It is well-established that any right, even a constitutional right, may be surrendered in a plea agreement if that waiver was made knowingly and voluntarily. See United States v. Ashe, 47 F.3d 770, 775-76 (6th Cir.1995). In a post-Booker world, we have also held that plea agreements may waive constitutional or statutory rights then in existence, as well as those that courts may recognize in the future. See United States v. Bradley, 400 F.3d 459, 463 (6th Cir.2005). In Bradley, we held that a valid waiver of the right to appeal contained in a plea agreement also waived a defendant's right to challenge the mandatory application of the Guidelines post-Booker.1 Id. Thus, if we hold that the appellate waiver contained in defendant's plea agreement is valid, defendant's second challenge is without merit.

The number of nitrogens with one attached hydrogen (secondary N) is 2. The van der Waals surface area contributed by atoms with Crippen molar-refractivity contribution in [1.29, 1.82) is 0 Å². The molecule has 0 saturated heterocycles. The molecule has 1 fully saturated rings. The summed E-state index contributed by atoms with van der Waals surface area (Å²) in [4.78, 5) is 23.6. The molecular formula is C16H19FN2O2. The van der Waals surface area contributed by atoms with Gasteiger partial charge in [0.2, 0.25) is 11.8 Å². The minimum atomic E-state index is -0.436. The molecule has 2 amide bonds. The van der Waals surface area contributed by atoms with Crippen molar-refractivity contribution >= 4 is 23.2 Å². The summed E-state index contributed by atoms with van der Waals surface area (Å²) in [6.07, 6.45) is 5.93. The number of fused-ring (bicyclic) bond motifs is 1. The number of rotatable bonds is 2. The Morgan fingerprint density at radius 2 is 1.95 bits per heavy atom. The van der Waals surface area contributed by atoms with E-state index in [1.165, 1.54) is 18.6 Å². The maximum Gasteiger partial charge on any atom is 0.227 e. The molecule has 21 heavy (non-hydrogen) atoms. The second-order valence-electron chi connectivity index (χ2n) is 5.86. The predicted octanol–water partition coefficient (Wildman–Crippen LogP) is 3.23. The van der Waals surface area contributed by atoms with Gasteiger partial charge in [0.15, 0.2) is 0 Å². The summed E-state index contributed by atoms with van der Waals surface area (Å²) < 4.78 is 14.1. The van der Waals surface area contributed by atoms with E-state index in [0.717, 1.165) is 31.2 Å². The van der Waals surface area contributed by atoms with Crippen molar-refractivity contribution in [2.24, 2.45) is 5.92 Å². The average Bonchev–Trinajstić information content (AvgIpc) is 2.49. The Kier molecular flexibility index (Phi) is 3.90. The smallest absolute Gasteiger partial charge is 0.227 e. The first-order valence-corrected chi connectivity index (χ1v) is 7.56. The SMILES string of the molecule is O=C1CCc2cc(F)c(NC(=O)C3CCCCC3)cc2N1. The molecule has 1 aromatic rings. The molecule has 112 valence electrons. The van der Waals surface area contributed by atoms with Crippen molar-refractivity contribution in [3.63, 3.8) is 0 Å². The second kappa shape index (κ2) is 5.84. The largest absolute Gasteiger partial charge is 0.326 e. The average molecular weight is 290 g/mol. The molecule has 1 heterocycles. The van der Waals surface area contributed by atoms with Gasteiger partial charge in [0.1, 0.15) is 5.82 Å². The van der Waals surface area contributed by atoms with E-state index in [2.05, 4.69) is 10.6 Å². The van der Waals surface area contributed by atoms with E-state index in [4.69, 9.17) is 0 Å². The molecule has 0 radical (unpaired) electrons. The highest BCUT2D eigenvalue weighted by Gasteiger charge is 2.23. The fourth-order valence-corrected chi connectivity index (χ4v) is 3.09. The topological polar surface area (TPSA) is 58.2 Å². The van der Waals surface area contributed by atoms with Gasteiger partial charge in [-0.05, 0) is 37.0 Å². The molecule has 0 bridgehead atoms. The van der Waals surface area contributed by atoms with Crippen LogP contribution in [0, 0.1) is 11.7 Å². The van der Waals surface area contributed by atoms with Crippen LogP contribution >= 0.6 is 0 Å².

A. Defendant's Rule 11(b)(1)(N) Challenge.
Rule 11(b)(1)(N) provides that when a court considers and accepts a defendant's guilty plea, the court "must inform the defendant of, and determine that the defendant understands . . . the terms of any plea-agreement provision waiving the right to appeal or to collaterally attack the sentence." FED. R. CRIM. P.11(b)(1)(N).2 Defendant argues that because the district court never specifically read the portion of the plea agreement concerning the appellate waiver to him at the hearing, the waiver is now unenforceable. We disagree.